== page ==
Keech took out his own pipe—a clay dudeen—and looked hopeful. I gave him a pinch of tobacco from my pouch. "Well, now," he said, "first of all you're no doubt surprised to find us here in America."
"I am surprised from time to time to find myself here," I said. "But continue."
"We had to come here," said Keech, "to learn how to make a spaceship."
"A spaceship, now," I said, unconsciously adopting some of the old manner.
"Leprechauns are not really mechanically inclined," said Keech. "Their major passions are music and laughter and mischief, as anyone knows."
"Myself included," I agreed. "Then why do you need a spaceship?"
"Well, if I may use an old expression, we've had a feelin' lately that we're not long for this world. Or let me put it this way. We feel the world isn't long for itself."
I scratched my cheek. "How would a man unravel a statement such as that?"
"It's very simple. With all the super weapons you mortals have developed, there's the distinct possibility you might be blowin' us all up in the process of destroying yourselves."
"There is that possibility," I said.
"Well, then, as I say," said Keech, "the little people have decided to leave the planet in a spaceship. Which we're buildin' here and now. We've spied upon you and learned how to do it. Well—almost how to do it. We haven't learned yet how to control the power—"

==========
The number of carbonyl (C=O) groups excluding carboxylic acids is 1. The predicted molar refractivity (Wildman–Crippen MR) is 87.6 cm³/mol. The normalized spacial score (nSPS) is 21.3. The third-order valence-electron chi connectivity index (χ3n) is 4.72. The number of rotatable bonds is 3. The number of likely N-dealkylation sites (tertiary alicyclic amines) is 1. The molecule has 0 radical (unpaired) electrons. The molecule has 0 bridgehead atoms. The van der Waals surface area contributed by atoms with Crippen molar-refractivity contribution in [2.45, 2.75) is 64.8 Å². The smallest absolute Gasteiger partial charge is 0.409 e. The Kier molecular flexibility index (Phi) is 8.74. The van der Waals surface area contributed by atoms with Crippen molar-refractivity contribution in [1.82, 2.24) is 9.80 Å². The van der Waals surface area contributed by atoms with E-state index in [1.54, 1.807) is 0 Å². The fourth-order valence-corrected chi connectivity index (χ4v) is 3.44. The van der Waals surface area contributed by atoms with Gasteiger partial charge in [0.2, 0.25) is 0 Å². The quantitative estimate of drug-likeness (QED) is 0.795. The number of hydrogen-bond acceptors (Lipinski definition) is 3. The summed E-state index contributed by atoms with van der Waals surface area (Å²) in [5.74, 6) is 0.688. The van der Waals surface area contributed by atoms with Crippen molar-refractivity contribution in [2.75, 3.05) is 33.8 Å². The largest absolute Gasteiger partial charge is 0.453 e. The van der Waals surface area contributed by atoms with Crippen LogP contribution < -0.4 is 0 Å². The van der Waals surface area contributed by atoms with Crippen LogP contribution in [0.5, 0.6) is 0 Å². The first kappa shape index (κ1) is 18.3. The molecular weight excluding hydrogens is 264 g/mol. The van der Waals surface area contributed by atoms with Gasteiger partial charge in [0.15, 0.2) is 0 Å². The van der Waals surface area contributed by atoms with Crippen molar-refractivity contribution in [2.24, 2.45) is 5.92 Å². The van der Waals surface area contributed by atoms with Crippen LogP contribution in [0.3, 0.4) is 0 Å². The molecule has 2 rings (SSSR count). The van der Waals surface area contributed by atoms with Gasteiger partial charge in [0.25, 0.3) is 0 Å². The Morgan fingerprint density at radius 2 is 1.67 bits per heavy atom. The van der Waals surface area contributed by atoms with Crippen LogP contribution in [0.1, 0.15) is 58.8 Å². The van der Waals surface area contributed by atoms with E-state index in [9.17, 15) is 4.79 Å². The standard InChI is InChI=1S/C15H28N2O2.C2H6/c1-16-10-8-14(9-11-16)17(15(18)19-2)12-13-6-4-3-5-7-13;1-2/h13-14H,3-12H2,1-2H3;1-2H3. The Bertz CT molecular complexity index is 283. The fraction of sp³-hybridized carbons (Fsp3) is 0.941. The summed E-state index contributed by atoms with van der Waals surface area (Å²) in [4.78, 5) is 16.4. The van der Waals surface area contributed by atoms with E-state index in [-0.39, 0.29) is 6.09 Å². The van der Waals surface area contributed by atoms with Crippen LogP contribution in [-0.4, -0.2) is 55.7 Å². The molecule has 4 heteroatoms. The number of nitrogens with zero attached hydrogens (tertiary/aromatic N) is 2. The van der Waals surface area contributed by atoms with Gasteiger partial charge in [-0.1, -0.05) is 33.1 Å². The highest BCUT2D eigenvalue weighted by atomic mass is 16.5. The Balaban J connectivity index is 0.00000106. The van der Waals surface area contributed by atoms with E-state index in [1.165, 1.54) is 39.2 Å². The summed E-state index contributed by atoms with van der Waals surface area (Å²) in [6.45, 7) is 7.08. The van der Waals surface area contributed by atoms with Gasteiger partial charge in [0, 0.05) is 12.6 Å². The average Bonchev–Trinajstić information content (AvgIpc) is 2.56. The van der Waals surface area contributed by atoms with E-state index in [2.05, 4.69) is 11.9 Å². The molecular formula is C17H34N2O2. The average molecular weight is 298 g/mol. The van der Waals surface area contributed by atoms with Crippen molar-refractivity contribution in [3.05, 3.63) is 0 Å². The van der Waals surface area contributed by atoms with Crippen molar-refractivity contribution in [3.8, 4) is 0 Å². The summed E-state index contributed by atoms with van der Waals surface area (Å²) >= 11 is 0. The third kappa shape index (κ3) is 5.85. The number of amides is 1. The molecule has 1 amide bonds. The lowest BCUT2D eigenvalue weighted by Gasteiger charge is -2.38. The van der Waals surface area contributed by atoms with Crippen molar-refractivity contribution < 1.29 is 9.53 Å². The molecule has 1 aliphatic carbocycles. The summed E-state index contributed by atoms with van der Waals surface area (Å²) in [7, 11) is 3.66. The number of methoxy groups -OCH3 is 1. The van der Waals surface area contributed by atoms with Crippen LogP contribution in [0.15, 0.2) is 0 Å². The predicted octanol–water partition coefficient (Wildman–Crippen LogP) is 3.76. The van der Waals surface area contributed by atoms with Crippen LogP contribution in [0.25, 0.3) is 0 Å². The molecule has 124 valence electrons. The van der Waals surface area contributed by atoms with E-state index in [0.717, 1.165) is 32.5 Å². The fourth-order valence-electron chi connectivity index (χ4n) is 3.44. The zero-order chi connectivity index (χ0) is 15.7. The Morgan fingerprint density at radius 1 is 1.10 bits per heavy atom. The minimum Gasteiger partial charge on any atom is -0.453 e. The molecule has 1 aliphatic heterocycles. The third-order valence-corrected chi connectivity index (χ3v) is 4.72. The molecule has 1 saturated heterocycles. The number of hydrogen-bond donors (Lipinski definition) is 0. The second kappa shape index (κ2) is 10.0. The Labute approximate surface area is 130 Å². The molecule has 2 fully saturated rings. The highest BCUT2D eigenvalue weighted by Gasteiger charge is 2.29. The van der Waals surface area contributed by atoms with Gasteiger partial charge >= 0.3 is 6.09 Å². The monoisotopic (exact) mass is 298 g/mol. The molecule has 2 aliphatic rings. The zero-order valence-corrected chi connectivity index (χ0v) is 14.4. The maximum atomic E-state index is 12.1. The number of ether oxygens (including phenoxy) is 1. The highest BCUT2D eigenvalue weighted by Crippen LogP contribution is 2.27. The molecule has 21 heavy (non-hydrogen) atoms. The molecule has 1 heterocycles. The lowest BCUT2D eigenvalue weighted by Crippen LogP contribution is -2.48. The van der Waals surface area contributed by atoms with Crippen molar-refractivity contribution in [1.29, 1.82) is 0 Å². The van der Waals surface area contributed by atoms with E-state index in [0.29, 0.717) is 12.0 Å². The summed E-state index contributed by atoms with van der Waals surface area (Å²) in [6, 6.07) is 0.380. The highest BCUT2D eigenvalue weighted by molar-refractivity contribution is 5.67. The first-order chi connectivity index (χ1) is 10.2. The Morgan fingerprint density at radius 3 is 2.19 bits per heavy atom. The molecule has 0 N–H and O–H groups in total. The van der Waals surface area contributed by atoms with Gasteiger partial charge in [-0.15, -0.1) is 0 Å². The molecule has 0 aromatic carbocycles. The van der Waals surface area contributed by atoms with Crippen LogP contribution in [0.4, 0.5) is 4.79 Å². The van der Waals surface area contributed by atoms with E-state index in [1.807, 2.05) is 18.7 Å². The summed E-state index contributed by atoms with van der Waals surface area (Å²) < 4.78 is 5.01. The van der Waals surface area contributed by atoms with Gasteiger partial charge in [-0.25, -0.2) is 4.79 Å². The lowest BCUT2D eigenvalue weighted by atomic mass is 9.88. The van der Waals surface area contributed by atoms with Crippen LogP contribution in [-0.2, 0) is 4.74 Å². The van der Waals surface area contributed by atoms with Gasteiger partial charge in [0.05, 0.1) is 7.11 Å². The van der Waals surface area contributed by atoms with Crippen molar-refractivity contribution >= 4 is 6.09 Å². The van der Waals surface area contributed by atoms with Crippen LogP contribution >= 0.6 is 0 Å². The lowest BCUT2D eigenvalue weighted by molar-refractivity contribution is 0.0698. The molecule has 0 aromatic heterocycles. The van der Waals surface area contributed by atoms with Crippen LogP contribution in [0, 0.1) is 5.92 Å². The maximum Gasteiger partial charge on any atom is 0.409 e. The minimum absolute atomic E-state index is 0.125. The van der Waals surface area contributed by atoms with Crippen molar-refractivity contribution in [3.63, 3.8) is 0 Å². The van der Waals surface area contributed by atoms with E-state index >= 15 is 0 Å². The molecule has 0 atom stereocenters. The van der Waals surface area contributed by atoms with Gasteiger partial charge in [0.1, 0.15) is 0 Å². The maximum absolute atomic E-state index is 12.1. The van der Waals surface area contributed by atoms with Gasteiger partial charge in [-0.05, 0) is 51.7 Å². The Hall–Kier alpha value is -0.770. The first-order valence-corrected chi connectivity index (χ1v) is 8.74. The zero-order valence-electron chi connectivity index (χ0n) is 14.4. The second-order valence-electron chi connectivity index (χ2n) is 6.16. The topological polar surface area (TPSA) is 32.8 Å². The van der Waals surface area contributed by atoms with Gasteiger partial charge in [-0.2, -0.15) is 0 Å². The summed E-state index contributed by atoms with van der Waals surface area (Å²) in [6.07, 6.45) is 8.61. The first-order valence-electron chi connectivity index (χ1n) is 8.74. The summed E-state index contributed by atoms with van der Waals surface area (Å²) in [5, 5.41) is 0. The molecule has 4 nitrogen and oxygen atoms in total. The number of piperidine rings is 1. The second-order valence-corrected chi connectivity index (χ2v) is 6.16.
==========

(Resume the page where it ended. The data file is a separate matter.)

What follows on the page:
"Hold on, now," I said. "Leaving the planet, you say. And where would you be going?"
"There's another committee working on that. 'Tis not our concern. I was inclined to suggest the constellation Orion, which sounds as though it has a good Irish name, but I was hooted down. Be that as it may, my own job was to go into your nuclear center, learn how to make the ship, and proceed with its construction. Naturally, we didn't understand all of your high-flyin' science, but some of our people are pretty clever at gettin' up replicas of things."